5 Foods You Never Knew You Could Freeze
A freezer is a budget-savvy foodie’s best friend. Think of it as a magic box that has the magic ability to freeze time (ha!) on your food’s aging process, keeping it fresh for longer. This means that when certain foods go on sale, you can stock up and freeze what you can’t immediately use, as well as preserve foods that you don’t have time to finish before they go bad.
I know, I know. You already know this—you’ve been using your freezer for years. But hear me out. I mean, sure, you know all about freezing meat, popsicles, and those supermarket packs of frozen green peas, but did you know that your freezer is great for storing a laundry list of less obvious items? Read on for our list of less common freezer-friendly items.
If, by some fluke, you can’t finish a bottle of wine (we know, we know, you were having an off night), don’t pour it down the drain—freeze it! Pour it into ice cube trays and freeze until solid. The cubes won’t maintain the quality of the original, but they’re great for cooking, and even better as ice cubes for chilling homemade sangria.
Freeze eggs for up to a year by mixing together the whites and yolks and freezing in a freezer-safe plastic bag. This is great for large-scale baking, pancakes, or anything else you need whole eggs for. It’s also great if you live in a cold climate and face potentially being snowed in for a few days. If you run out of regular eggs before you can get to the grocery store, you’ll still always have a back-up for impromptu meals!
Going out of town before you can finish that carton of milk? No worries–freeze it! It will keep for up to three months in the freezer, and will be ready for your coffee, cereal and milk shakes when you return. The texture will change slightly once thawed (it will be slightly grainy), but it will still be perfectly usable, especially if you stir it into a batter or smoothie, where the texture will be unnoticeable. This also works for soy and almond milks, half-and-half and heavy cream.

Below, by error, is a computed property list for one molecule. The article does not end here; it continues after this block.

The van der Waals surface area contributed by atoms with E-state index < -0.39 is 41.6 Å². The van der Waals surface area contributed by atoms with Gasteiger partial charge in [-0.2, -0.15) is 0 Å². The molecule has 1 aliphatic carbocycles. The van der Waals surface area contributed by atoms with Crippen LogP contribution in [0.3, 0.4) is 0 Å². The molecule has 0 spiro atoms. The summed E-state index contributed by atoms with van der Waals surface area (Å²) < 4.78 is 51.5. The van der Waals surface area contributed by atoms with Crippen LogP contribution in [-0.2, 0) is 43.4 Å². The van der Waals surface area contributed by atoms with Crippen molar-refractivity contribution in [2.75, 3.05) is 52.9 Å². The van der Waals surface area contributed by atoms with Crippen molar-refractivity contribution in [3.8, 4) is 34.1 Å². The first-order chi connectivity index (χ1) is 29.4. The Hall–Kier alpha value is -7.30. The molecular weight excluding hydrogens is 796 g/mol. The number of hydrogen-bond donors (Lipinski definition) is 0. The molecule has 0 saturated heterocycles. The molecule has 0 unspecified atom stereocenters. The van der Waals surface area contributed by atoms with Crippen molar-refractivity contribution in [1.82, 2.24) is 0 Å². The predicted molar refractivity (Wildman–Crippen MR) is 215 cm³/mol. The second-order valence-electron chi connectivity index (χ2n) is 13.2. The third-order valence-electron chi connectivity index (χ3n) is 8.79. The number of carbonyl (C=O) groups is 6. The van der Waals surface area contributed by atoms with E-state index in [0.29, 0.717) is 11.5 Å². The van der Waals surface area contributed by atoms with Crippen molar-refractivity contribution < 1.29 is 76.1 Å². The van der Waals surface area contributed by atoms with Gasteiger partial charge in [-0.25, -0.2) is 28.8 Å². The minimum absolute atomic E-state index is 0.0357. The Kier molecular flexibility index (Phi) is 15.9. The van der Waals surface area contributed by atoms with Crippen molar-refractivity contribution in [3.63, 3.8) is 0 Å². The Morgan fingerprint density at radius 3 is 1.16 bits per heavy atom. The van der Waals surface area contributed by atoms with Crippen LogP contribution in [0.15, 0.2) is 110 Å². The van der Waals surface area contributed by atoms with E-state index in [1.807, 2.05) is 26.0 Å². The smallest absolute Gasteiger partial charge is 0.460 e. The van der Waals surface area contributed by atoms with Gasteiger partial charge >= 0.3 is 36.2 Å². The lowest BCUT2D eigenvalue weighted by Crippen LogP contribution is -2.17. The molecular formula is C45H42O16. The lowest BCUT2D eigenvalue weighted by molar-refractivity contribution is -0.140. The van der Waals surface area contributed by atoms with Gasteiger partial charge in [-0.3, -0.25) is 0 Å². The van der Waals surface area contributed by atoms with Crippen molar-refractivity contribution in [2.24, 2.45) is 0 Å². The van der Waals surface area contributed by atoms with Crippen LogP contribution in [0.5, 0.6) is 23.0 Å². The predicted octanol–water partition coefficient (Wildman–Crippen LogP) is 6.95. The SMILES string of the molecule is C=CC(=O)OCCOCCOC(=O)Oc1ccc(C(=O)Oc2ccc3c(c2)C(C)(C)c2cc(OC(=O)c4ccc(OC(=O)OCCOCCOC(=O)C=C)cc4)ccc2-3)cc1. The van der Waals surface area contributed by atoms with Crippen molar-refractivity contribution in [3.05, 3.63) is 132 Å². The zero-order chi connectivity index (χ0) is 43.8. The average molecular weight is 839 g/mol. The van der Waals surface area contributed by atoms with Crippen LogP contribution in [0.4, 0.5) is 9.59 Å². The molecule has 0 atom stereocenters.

Butter is almost always on sale, and comes ready to freeze, so buy it in bulk and freeze it! I keep salted and unsalted butters in my freezer so I am ready for guests or baking projects at a moment’s notice. I like to put the wrapped sticks in a freezer bag, zip, and store with the date marked on it. Butter lasts for up to six months in the freezer. To soften it, 11 seconds in the microwave seems to be the perfect amount of time to take frozen butter from hard to spreadable. Alternately, let it come to room temperature (takes about an hour on the kitchen counter).
Soft and semi-soft cheeses, such as mozzarella, Fontina, Parmesan, cheddar, and Monterey Jack can be frozen for up to six months. Not only is this a great way to store them, but frozen cheese is often easier to crumble or grate, since the texture is hard and doesn’t smear all over your grater or knife. I prefer to freeze cheeses in their original packaging, tucked in a freezer bag, but if you’ve already taken them out, give them a double wrap in plastic wrap and tuck into a freezer bag with the date marked on it.
How do you use your freezer to save money? Let us know in the comments!
Gabi Moskowitz is the editor-in-chief of the nationally-acclaimed blog BrokeAss Gourmet and author of The BrokeAss Gourmet Cookbook (May 2012) and Pizza Dough: 100 Delicious, Unexpected Recipes (November 2013). Most recently, she developed “Young and Hungry”, an ABC Family sitcom based on her life and writing. It premiers this summer (2014).